You can check the $error array in the shutdown function for details on the cause, and respond accordingly. One suggestion could be reissuing the request back against your web application (at a different address, or with different parameters of course) and return the captured response.

I recommend keeping error_reporting() high (a value of -1) though, and using (as others have suggested) error handling for everything else with set_error_handler() and ErrorException.

  • +1 for general aptitude in the face of wanton incorrectness :) – rdlowrey Dec 9 '11 at 4:26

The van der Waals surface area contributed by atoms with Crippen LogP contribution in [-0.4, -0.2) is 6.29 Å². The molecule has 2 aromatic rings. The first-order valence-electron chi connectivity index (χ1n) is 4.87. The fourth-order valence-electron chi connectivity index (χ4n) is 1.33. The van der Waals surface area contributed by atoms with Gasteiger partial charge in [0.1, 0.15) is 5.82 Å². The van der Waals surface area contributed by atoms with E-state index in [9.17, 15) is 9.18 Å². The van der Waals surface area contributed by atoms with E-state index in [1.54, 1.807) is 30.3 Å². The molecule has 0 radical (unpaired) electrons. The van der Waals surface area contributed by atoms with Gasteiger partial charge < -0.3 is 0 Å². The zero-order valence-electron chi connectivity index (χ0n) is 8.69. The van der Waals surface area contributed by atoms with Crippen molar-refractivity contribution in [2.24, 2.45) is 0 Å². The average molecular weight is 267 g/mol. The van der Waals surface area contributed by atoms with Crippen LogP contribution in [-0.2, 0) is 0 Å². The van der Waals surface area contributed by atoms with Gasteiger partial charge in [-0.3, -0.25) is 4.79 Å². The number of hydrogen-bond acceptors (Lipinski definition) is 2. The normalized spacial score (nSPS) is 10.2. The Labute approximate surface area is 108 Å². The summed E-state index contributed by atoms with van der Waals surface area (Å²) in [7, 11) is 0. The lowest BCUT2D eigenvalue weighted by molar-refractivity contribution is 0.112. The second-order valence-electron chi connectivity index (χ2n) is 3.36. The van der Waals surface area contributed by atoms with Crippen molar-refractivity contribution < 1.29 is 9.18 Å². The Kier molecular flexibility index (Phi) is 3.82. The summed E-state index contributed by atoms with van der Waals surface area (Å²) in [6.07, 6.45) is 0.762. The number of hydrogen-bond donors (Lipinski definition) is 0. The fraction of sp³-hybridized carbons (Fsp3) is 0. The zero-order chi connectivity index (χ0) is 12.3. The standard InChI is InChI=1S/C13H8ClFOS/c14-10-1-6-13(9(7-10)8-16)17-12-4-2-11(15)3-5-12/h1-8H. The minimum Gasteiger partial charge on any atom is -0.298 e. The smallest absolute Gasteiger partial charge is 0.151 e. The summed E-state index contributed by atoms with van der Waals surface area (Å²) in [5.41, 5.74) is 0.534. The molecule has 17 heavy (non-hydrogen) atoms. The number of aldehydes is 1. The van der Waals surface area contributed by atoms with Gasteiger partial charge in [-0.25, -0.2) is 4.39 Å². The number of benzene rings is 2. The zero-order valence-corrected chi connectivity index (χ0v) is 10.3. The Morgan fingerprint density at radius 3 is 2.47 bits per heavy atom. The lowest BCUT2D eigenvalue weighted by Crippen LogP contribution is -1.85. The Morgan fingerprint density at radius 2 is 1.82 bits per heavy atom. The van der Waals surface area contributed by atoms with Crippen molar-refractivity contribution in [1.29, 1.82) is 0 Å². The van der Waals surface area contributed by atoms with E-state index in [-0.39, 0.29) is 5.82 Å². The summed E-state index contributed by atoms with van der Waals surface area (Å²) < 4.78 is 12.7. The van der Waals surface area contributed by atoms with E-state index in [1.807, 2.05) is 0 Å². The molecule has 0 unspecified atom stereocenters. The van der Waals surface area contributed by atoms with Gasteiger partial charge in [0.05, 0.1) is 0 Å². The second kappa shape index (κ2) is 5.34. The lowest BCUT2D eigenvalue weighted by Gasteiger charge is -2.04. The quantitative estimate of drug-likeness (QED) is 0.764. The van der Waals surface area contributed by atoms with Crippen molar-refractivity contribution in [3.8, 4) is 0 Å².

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    In case this is a problem for anyone else, it's worth bearing in mind that register_shutdown_function loses your call stack when it's called. So you can't really use it to work out where your memory error happened. – Chris Rae Oct 6 '16 at 0:33

If you need to execute business code when this error happens (logging, backup of the context for future debugs, emailing or such), registering a shutdown function is not enough: you should free memory in a way.

One solution is to allocate some emergency memory somewhere:

public function initErrorHandler()
    // This storage is freed on error (case of allowed memory exhausted)
    $this->memory = str_repeat('*', 1024 * 1024);

        $this->memory = null;